If universe is ocean, humans have searched for aliens in swimming pool, claims new study

Nasa is hiring a planetary protection officer to protect the Earth from aliens

A new study conducted by researchers at Pennsylvania State University has revealed that humans have searched just 0.00000000000000058% of the universe to find potential alien signals. In layman's language, if the universe is an ocean, humans have searched for aliens in barely a swimming pool's worth of water.

The study, published in the journal arXiv, could have also found the solution to the billion dollar Fermi paradox, which states if there are millions of galaxies and stars out there in the deep space, why humans have not met any advanced intelligent alien forms until now.

The study reveals that scientists haven't found any intelligent extraterrestrials yet just because we have not started looking for them vigorously. Researchers who took part in the study believe that aliens, somewhere in that ocean of space might be signalling their existence, but until now, we have not looked into that deep corner.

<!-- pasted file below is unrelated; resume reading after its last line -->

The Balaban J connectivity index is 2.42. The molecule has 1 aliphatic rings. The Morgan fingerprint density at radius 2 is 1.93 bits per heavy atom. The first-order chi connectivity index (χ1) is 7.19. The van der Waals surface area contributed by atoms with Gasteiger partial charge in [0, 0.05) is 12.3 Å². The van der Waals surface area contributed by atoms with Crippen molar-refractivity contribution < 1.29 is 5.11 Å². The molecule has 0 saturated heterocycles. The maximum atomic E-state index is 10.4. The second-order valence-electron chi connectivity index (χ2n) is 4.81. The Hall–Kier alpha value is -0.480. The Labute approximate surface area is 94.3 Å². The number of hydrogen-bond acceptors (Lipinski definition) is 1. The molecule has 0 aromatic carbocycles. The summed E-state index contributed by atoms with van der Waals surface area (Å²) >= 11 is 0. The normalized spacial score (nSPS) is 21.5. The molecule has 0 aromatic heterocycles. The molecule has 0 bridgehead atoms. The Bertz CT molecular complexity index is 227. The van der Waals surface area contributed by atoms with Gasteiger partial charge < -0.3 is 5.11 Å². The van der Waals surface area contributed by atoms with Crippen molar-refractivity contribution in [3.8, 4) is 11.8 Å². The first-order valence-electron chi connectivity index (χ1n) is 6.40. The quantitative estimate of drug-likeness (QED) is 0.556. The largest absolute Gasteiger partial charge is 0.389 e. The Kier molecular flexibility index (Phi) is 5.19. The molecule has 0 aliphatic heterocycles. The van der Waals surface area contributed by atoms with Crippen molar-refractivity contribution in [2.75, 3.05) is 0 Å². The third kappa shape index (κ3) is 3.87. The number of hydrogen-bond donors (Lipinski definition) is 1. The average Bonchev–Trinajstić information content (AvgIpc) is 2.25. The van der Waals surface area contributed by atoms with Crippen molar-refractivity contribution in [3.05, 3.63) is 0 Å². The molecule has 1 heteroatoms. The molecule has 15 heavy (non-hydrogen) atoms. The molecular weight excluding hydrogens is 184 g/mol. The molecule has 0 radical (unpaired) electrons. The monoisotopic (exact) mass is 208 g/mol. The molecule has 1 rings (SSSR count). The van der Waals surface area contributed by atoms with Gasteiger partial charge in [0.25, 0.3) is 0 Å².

"Suppose I tell you there's a cool thing happening in Houston right now. I do not tell you where it is. I do not tell you when it is happening. I do not tell you what it is. Is it in a bookstore? Is it a music concert? I give you absolutely no priors. It would be a difficult thing to try and find it. Houston, we have a problem. We do not know what we're looking for ... and we don't know where to start," said Shubham Kanodia, a graduate student in astronomy who co-wrote the study at a NASA workshop on Technosignatures.

The research team also agrees with the views of Jill Tarter, a SETI astronomer who said in 2010 that it is idiotic to conclude intelligent aliens do not exist nearby just because humans haven't found them. Recently, NASA has revealed that they are working on a new method which may help them to locate alien civilizations. The new method relies on looking for all Technosignatures including laser emissions, Dyson spheres and heat signatures in deep space.

This article was first published on October 10, 2018
Related topics : Nasa Universe